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Help - excessive alcohol consumption


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Hi

 

I've not posted for a long time as my husband was doing really well and improving day by day and I really thought we were over the worse.  My husband had a SAH in 2013 and spent a year in hospitals/rehab. He is currently coming off keppra medication and will hopefully be meds free in a few weeks.  

 

The problem is his drinking.  He has always been a heavy drinker as that was his business however he is now in the pub every day and the life and soul of the party then he comes home and its hell.  He suddenly becomes very nasty and says terrible things to myself and the kids but cant remember anything the next day.  

 

Its particularly bad if he drinks whisky.  When he's not drinking he's very loving and sweet.  We've tried recording him but he won't listen to it and denies any wrongdoing.  The situation has been getting worse as he has been coming off the meds and I dont know if there is a link. I dont know if the meds were keeping him under and now he's coming off them this is the real person we are left with.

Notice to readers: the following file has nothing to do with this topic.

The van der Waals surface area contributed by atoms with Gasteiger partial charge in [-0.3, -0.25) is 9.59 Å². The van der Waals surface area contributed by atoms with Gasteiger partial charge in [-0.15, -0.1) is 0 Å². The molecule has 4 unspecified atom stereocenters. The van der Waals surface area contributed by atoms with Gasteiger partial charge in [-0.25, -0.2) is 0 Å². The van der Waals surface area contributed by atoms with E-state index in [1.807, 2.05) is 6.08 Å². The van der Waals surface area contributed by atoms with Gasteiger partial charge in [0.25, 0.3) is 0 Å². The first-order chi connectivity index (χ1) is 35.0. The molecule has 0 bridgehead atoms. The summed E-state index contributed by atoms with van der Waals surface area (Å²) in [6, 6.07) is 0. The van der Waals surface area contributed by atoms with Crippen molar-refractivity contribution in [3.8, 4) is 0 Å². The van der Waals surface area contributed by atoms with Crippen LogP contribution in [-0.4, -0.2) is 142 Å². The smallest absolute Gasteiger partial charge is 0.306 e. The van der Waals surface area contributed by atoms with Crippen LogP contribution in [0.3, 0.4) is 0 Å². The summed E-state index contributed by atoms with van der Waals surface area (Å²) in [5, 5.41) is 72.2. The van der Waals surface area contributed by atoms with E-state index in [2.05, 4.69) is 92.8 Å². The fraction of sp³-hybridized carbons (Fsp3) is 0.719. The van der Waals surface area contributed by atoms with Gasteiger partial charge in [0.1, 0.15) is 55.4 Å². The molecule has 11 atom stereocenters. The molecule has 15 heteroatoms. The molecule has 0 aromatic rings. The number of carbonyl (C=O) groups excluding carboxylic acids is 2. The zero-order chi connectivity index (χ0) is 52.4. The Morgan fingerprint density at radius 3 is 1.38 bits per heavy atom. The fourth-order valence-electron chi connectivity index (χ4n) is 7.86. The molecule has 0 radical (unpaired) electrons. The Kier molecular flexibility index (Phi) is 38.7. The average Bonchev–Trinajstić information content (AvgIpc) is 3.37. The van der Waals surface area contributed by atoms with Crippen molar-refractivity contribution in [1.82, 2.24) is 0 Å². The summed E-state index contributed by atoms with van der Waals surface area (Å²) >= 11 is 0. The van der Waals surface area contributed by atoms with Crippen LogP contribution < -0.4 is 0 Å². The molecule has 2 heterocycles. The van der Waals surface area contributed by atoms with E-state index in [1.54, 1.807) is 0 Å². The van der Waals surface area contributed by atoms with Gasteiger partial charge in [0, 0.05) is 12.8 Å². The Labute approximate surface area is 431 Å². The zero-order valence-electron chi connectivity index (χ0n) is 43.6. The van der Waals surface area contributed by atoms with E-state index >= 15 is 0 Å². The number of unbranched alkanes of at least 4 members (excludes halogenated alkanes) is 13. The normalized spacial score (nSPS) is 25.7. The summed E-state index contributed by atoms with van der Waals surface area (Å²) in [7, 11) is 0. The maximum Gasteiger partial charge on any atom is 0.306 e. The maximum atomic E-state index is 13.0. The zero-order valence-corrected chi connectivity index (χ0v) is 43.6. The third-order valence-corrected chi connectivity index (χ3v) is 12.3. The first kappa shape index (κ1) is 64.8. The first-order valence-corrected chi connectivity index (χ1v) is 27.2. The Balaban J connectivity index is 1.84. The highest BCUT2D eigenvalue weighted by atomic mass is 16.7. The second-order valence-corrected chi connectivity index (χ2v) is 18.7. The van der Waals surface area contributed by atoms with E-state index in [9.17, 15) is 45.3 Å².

I've tried the doctor, who has been a great help to us, but he says its something my husband has to do himself and cannot prescribe anti depressants if he's drinking.   I did think he might be depressed and could do with talking to someone and I tried a mindfulness therapist but that was a waste of time.  I really dont know where to turn for help.  

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Talk to your husband when he is sober and give him two choices pack in the booze or pack his bags you need to think of your children you don't want them growing up thinking that it is acceptable behaviour all the drinking.

I kicked my husband out March 2012 and it was the best decision I ever made children do as they see most of my husband's family are alcoholics I have broke that line and maybe saved my children from it but only you can decide if and when to leave.